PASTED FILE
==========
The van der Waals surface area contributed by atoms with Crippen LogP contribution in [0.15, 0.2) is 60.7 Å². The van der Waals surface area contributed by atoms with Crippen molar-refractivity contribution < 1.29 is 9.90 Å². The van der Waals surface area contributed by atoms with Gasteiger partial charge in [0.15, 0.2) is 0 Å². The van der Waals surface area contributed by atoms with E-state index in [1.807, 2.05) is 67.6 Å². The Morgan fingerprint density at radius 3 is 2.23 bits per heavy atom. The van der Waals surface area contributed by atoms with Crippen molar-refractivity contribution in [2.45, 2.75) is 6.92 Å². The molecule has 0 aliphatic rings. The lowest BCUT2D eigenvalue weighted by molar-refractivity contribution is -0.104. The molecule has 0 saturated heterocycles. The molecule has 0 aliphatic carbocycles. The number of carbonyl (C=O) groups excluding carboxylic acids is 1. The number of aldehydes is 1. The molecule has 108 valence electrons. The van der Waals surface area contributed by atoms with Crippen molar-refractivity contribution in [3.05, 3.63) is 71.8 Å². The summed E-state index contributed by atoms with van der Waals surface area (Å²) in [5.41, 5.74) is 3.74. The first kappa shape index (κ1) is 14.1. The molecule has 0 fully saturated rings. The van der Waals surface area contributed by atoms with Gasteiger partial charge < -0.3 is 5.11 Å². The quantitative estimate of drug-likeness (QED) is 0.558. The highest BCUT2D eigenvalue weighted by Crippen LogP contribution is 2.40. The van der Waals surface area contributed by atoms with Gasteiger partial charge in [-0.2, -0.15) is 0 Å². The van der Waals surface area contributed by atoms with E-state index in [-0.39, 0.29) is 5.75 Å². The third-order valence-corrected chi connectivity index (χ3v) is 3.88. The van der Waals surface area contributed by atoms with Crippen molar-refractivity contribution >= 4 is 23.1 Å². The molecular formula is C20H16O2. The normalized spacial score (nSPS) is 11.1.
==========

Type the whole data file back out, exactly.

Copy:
The van der Waals surface area contributed by atoms with Crippen LogP contribution in [0.15, 0.2) is 60.7 Å². The van der Waals surface area contributed by atoms with Crippen molar-refractivity contribution < 1.29 is 9.90 Å². The van der Waals surface area contributed by atoms with Gasteiger partial charge in [0.15, 0.2) is 0 Å². The van der Waals surface area contributed by atoms with E-state index in [1.807, 2.05) is 67.6 Å². The Morgan fingerprint density at radius 3 is 2.23 bits per heavy atom. The van der Waals surface area contributed by atoms with Crippen molar-refractivity contribution in [2.45, 2.75) is 6.92 Å². The molecule has 0 aliphatic rings. The lowest BCUT2D eigenvalue weighted by molar-refractivity contribution is -0.104. The molecule has 0 saturated heterocycles. The molecule has 0 aliphatic carbocycles. The number of carbonyl (C=O) groups excluding carboxylic acids is 1. The number of aldehydes is 1. The molecule has 108 valence electrons. The van der Waals surface area contributed by atoms with Crippen molar-refractivity contribution in [3.05, 3.63) is 71.8 Å². The summed E-state index contributed by atoms with van der Waals surface area (Å²) in [5.41, 5.74) is 3.74. The first kappa shape index (κ1) is 14.1. The molecule has 0 fully saturated rings. The van der Waals surface area contributed by atoms with Gasteiger partial charge < -0.3 is 5.11 Å². The quantitative estimate of drug-likeness (QED) is 0.558. The highest BCUT2D eigenvalue weighted by Crippen LogP contribution is 2.40. The van der Waals surface area contributed by atoms with Gasteiger partial charge in [-0.2, -0.15) is 0 Å². The van der Waals surface area contributed by atoms with E-state index in [-0.39, 0.29) is 5.75 Å². The third-order valence-corrected chi connectivity index (χ3v) is 3.88. The van der Waals surface area contributed by atoms with Crippen molar-refractivity contribution >= 4 is 23.1 Å². The molecular formula is C20H16O2. The normalized spacial score (nSPS) is 11.1.